I recently read in Renewable Energy: Ontario’s New Gold Rush By David LaGesse For National Geographic News Published September 30, 2010 how in Ontario, Canada, home of Niagara Falls, one of the biggest hydroelectric plants in the world, 23,000 farmers are switching over to solar farming. I have been writing and talking to our EU parliamentarians and local politicians for over a year trying to get Estonia to see the merits of this.
“Ontario gets considerably less sunshine than other centers of solar investment—about a third less than Nevada—but its renewable energy industry is booming due to a one-year-old government program. They’re at the vanguard of a new gold rush—a race this time to capture the sun’s golden rays.
They have jumped into solar energy over the past year, spurred on by a government effort—unlike anything on the continent—to encourage renewable energy. Since October 2009, Ontario’s government has agreed to buy energy from renewable sources at a price that all but guarantees a profit. Some installers have claimed small projects could get hefty returns of 20 percent or more, paying back costs in about five years with pure annual profits of at least $4,000 (Canadian) for the rest of a 20-year contract. In a flash, the province became a North American hotbed for investment in renewable energy, second only to California.”
Why are California farmers switching to solar as well? The massive costs and threats of blackouts and the end of free and unlimited irrigation water in California are just two reasons, but mainly because clean energy is more and more in demand. The cleanest and most direct form of energy production is solar. At present the full technology hasn’t been exploited for the world to rely solely on solar energy but it is only a matter of time when it will. Why not switch costly farm subsidies (which in turn cost even more when we add in the cost of cleaning up the environment from nitrate runoffs (from subsidized fertilizers) into environmentally clean, productive and profitable solar farms?
We know our global eco system is fragile and we can only guess what horrors are still in store for us from the BP Gulf oil spill, or from the toxic chemical spill Hungary is desperately trying to clean up today. We need to rethink how casual and how accepting we are about everything. Already forgotten and forgiven British Petroleum capped the spill and will again be paying profits to their shareholders at the start of the new year. Who knows what long-term consequences have been left behind for us to deal with? Today the Russians and Germans (with Finnish, Danish and Swedish acquiescence) have started laying down their infamous gas pipeline on the bottom of the Baltic Sea, one of the most mined sea beds found anywhere in the world today. No one seems to mind how whenever Russia and Germany work together, nothing good ever comes of it. This project is nothing but the manifestation of greed and corruption and apathy from a public indifferent to the possible consequences. Russia should be the last country any country, especially Estonia should entrust its environment or future to. Russia still hasn’t definitively dealt with Chernobyl. Do we really need to have a Russian tanker run aground or suffer a massive leak from the pipeline killing off what little life is still remaining in the Baltic?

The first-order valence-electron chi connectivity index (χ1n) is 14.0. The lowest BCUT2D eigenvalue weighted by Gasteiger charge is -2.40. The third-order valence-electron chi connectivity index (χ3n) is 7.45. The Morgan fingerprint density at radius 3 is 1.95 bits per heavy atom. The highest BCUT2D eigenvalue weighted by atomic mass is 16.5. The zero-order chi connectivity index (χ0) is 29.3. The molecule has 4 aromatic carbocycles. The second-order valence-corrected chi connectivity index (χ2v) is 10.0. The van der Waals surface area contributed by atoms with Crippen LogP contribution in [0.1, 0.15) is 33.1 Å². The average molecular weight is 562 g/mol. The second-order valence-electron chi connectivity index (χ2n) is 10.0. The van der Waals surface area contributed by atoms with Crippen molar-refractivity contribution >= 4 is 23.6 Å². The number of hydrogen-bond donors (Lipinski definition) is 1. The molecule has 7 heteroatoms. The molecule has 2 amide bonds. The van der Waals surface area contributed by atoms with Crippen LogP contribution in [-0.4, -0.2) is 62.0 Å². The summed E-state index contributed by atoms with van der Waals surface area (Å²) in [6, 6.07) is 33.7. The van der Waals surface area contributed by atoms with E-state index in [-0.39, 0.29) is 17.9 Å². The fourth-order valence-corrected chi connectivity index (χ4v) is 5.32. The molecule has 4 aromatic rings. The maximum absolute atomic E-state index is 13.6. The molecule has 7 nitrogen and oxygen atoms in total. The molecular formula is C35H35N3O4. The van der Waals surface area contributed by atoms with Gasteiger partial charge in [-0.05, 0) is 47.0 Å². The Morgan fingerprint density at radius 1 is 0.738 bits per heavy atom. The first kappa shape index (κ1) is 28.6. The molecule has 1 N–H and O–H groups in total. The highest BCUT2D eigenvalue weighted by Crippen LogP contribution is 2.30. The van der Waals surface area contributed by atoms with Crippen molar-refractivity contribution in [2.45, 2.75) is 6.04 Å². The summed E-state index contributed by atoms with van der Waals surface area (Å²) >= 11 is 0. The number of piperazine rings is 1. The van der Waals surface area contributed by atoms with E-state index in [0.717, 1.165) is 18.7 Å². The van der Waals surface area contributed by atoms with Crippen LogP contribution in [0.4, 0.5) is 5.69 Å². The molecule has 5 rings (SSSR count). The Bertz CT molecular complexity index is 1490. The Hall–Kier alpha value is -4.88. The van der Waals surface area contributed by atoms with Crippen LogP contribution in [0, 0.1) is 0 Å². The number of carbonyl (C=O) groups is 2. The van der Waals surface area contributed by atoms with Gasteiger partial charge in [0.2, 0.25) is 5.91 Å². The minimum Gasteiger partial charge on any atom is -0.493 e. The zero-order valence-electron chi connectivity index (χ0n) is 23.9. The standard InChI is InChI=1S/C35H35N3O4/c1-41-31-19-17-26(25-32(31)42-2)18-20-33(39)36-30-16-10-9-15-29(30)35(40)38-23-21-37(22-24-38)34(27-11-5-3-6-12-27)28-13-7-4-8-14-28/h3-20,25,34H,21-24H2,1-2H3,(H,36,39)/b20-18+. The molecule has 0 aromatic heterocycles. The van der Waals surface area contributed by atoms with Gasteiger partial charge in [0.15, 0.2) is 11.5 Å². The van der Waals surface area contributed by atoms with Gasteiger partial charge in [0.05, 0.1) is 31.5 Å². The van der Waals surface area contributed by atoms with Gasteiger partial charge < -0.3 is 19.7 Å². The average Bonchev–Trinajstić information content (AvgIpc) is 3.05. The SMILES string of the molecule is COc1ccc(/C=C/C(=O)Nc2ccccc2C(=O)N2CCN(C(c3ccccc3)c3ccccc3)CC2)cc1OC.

“It struck me we are already harvesting energy from the sun on these prairies,” Canadian Gilvesey says. “It seems that solar is a natural for us farmers.” Politicians in Estonia however see little solar potential in Estonia. It makes no difference the Estonian Meteorological and Hydrological Institute EMHI and NASA both have proven, with over 60 years of study, Estonia has more solar resources than either Poland or East Germany (because of our long sub polar summer days), yet both of them have invested heavily in solar development. Whenever alternative energy is discussed in Estonia, only wind and biomass are mentioned seriously. Could it be because these can be controlled, marketed and monopolized centrally? We have 5 wind parks in Estonia today, two belong to Eesti Energia. According to EE they see a bright future for wind and would like to build more. Yet, the three privately owned wind parks are in financial trouble because of a lack of government and local energy supports.
In Estonia, 70% of the homes and apartments are heated by bio mass, or fire wood. This is unusual because most countries in the EU rely totally on fossil fuels for home heating, and this is why Estonia has received and just sold off a part of the1 billion Euros in carbon credits. Here is the rub, Who gets this subsidy? 1995 Eesti Energia received 1 billion kroons in carbon credits, but after that they somehow overlooked or forgot to collect again. But still rates go up. Being ever so politically astute, our Prime Minister asks now why, with all the oil shale subsidies granted Eesti Energia, our electricity rates keep going up?